Visit report - Europeana Tech Conference 3-5 Oct 2011
- Austrian National Library
- Roger Bamkin
This conference was arranged by Europeana who are funded by the European Commission to create a trans-national database of Europe’s cultural heritage. The conference was the eleventh and last organised by the Europeana Connect project. I had been invited to talk about Wikimedia loves Monuments, GLAM and QRpedia. My PowerPoint is on SlideShare with an open license.
The Austrian National Railway is an impressive building in the centre of Vienna. I was told it was a plain building when asking for directions but this is only in comparison to other buildings in Vienna which are built on a grand scale during the city's days of empire.
First day - Hackathon
I arrived during the closing hours of the Hackathon that preceded the main conference and then ran quietly in parallel to the main conference. The prizes for this were awarded as part of the conference’s closing ceremony. I was welcomed by David Haskiya who was running and involved in judging the Hackathon. Various projects were shaping them selves in tyhe room where several dozen laptops took a pounding from their studious owners. David shared with me that one of the programmers was working on an imitation of QRpedia. Their version of “QRpedia” was intended to also have multi-lingual QR codes that also sensed the users language. However in their case it linked to the Europeana database rather than Wikipedia.
Sadly when the prizes were awarded on the final day, Euro-QR-pedia didn’t feature, but David told me that this because the programmer had had to work on more mundane, but urgent, jobs. What was pleasing was that all of the three winning projects featured Wikipedia or DBpedia technology. It was apparent that DBpedia and to a lesser extent Freebase was being used as a universal resource for processing Europeana’s data.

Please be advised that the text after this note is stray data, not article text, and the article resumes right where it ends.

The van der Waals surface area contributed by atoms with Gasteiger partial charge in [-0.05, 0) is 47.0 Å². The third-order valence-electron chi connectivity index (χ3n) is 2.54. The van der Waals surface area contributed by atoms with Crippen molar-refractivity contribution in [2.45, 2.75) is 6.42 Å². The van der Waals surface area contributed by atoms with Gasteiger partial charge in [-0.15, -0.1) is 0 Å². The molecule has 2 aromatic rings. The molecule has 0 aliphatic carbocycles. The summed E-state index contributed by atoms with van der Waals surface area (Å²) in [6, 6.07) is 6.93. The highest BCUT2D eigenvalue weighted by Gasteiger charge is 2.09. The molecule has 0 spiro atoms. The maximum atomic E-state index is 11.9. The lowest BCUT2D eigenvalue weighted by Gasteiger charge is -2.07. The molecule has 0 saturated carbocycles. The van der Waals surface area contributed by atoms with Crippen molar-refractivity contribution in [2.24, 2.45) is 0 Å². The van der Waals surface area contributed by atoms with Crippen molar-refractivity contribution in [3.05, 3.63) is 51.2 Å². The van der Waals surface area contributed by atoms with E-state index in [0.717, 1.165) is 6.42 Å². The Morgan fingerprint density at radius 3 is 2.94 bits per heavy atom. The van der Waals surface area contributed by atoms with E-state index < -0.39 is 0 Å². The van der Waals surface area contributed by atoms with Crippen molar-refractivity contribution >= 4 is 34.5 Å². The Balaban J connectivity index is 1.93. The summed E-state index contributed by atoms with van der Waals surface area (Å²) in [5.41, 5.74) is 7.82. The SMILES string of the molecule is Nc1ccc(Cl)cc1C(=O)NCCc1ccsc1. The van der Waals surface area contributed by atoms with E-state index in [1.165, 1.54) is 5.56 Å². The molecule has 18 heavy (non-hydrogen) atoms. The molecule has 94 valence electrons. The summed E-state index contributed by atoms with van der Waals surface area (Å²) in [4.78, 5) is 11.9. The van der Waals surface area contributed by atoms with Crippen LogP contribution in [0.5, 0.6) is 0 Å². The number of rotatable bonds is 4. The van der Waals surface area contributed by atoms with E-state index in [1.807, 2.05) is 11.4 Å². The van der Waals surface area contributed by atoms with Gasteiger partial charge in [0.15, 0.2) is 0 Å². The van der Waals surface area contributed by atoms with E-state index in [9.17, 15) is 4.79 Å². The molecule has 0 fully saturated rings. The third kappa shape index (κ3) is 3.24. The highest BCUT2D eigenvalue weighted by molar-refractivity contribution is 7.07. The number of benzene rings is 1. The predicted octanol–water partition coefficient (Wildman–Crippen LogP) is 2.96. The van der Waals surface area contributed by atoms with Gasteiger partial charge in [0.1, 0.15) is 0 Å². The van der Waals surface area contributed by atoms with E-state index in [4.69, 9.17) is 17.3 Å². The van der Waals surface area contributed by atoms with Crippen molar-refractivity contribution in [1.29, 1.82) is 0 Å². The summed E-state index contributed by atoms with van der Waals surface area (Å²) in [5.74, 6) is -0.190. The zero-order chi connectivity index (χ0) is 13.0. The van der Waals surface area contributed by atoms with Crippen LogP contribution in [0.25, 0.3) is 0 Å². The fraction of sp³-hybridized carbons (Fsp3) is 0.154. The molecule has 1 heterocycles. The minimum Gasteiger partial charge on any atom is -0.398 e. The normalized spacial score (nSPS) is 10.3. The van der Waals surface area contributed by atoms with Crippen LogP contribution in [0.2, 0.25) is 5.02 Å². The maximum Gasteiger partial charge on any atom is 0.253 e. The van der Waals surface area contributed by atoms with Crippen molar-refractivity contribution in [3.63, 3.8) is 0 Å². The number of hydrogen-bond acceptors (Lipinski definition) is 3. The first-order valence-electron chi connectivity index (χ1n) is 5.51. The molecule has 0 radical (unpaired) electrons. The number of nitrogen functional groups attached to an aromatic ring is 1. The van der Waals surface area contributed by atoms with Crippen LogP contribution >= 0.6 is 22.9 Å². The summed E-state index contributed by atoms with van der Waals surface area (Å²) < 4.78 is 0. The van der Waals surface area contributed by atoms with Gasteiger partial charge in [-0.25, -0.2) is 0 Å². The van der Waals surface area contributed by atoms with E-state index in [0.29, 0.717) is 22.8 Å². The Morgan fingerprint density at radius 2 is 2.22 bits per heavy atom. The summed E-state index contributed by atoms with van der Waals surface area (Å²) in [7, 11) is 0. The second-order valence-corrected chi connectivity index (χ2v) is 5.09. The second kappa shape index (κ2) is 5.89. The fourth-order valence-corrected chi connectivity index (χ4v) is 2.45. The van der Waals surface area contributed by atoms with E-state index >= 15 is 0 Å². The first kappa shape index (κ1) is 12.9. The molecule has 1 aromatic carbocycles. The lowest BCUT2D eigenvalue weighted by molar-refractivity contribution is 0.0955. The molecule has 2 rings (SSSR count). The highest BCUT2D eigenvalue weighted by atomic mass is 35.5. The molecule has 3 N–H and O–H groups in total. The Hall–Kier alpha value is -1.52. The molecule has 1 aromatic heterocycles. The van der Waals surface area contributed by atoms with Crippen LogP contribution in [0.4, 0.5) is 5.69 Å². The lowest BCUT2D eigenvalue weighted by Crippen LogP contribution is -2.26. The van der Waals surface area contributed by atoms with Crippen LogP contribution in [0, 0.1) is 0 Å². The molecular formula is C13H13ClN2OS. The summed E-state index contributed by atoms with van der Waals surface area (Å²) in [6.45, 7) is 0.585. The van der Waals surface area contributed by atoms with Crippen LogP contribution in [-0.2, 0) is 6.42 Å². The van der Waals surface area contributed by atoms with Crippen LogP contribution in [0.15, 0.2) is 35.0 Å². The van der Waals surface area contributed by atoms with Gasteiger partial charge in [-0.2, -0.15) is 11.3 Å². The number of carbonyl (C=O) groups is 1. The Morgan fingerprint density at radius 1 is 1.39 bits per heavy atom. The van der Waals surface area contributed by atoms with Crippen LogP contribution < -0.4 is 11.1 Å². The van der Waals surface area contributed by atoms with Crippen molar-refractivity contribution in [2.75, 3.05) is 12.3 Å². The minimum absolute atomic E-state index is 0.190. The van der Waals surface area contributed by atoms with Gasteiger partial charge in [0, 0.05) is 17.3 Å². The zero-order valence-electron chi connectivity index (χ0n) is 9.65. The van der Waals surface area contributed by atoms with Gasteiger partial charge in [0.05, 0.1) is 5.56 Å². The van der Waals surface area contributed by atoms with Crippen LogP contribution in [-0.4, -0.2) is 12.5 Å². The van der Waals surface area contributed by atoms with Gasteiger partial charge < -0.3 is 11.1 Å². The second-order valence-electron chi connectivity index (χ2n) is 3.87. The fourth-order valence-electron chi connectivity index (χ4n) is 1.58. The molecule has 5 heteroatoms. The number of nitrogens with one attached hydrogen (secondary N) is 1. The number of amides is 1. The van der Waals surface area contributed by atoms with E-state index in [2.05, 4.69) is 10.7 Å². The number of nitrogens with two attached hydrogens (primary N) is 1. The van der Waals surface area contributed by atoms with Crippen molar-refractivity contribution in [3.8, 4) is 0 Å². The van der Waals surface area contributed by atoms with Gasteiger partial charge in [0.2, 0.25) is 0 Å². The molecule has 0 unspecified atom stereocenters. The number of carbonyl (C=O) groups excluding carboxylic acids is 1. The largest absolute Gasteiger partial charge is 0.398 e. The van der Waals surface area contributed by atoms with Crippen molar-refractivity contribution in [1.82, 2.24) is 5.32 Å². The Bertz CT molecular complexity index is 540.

Second day - Conference (proper) opens
The conference opened on the second day I was in Vienna with a talk by ????? about Eureanna and copyright. This was a revelation. Europeana have realised that they need to be “open”. “Open” was the buzz word of this conference.
Europeana are entrusted with Europe’s cultural heritage and there main idea was to take the data of every GLAM in Europe and process it into a relational database. This database could then be seen by the world and the information would be shared. This effort required a vast army of people to translate the information from one database schema to another whilst trying to minimise the information loss. I don’t know but I can imagine that this would require a vast number of fixes, “if-then”, and look-up tables to preserve the information. Europeana are not in charge of all their feeder databases so this means that their can be no successful standardisation. I did ask how many hits the Europeana database got. I was told and asked to not tweet it... before the person saw that I was from Wikimedia. However we are not Wikileaks so I won’t tell you the figure... but an hour on Wikipedia gets more hits.
Wikipedia was seen as the model of what Europeana aspires to be or might have been. It has realised that it needs open licensing because it must abide by the precise letter of the law. It knows that the world consists of tweets and blogs and that although it would like its pictures to be blogged and tweeted about it knows that these blogs will appear on sites that have adverts. One delegate said that he felt that putting the whole cultural pile into Wikipedia was a good option. However they have spent 149m euros resisting that step.
In a previous life, I won a European commissions call for projects in 1989 with an idea for harmonising Europe’s metal/material engineering industry based on the idea that we could have a common relational database that would hold all the data (and meta data) we needed. This project eventually got absorbed into the STEP project which imagined that if we could create a dtabase that was detailed enough to hold all the world’s information on product data then we could seamlessly translate data from one database schema to another. The arguement went that if you could and a potential partner could write a translator from your database into this super database then you had established a common language. You would not need the superdatabase as you merely had to read and write from an imagined database. I believe they did get STEP working for data in the domain of geometry but the dream had been much more.